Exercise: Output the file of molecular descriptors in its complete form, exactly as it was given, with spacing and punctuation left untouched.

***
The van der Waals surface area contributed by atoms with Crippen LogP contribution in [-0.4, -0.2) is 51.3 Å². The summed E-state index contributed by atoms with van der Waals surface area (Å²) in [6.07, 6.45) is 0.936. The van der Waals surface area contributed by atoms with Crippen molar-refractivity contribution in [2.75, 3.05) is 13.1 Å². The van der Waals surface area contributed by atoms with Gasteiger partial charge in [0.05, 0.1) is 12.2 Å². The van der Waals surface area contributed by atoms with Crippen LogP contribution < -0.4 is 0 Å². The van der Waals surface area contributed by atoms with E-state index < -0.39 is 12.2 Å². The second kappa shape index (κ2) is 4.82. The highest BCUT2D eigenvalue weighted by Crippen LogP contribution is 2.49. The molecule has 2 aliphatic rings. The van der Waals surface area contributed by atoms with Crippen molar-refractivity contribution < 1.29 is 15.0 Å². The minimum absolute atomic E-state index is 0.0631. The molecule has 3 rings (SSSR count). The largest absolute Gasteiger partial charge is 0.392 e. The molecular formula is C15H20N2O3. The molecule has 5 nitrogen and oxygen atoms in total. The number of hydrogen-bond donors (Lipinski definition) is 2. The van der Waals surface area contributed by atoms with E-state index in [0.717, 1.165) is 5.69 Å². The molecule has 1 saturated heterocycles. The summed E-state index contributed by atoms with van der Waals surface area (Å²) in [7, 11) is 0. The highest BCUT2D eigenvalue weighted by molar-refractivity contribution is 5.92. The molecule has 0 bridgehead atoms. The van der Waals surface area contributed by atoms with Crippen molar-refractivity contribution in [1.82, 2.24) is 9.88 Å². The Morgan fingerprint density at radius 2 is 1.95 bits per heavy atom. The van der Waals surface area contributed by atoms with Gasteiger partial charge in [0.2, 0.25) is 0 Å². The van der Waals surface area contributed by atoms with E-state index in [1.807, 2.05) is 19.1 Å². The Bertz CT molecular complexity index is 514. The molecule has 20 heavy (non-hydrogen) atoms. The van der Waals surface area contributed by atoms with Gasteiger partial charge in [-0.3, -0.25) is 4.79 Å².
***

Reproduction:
The van der Waals surface area contributed by atoms with Crippen LogP contribution in [-0.4, -0.2) is 51.3 Å². The summed E-state index contributed by atoms with van der Waals surface area (Å²) in [6.07, 6.45) is 0.936. The van der Waals surface area contributed by atoms with Crippen molar-refractivity contribution in [2.75, 3.05) is 13.1 Å². The van der Waals surface area contributed by atoms with Gasteiger partial charge in [0.05, 0.1) is 12.2 Å². The van der Waals surface area contributed by atoms with Crippen LogP contribution < -0.4 is 0 Å². The van der Waals surface area contributed by atoms with E-state index < -0.39 is 12.2 Å². The second kappa shape index (κ2) is 4.82. The highest BCUT2D eigenvalue weighted by Crippen LogP contribution is 2.49. The molecule has 2 aliphatic rings. The van der Waals surface area contributed by atoms with Crippen molar-refractivity contribution < 1.29 is 15.0 Å². The minimum absolute atomic E-state index is 0.0631. The molecule has 3 rings (SSSR count). The largest absolute Gasteiger partial charge is 0.392 e. The molecular formula is C15H20N2O3. The molecule has 5 nitrogen and oxygen atoms in total. The number of hydrogen-bond donors (Lipinski definition) is 2. The van der Waals surface area contributed by atoms with E-state index in [0.717, 1.165) is 5.69 Å². The molecule has 1 saturated heterocycles. The summed E-state index contributed by atoms with van der Waals surface area (Å²) in [7, 11) is 0. The highest BCUT2D eigenvalue weighted by molar-refractivity contribution is 5.92. The molecule has 0 bridgehead atoms. The van der Waals surface area contributed by atoms with Crippen molar-refractivity contribution in [1.82, 2.24) is 9.88 Å². The Morgan fingerprint density at radius 2 is 1.95 bits per heavy atom. The van der Waals surface area contributed by atoms with Gasteiger partial charge in [0.2, 0.25) is 0 Å². The van der Waals surface area contributed by atoms with E-state index in [1.807, 2.05) is 19.1 Å². The Bertz CT molecular complexity index is 514. The molecule has 20 heavy (non-hydrogen) atoms. The van der Waals surface area contributed by atoms with Gasteiger partial charge in [-0.3, -0.25) is 4.79 Å².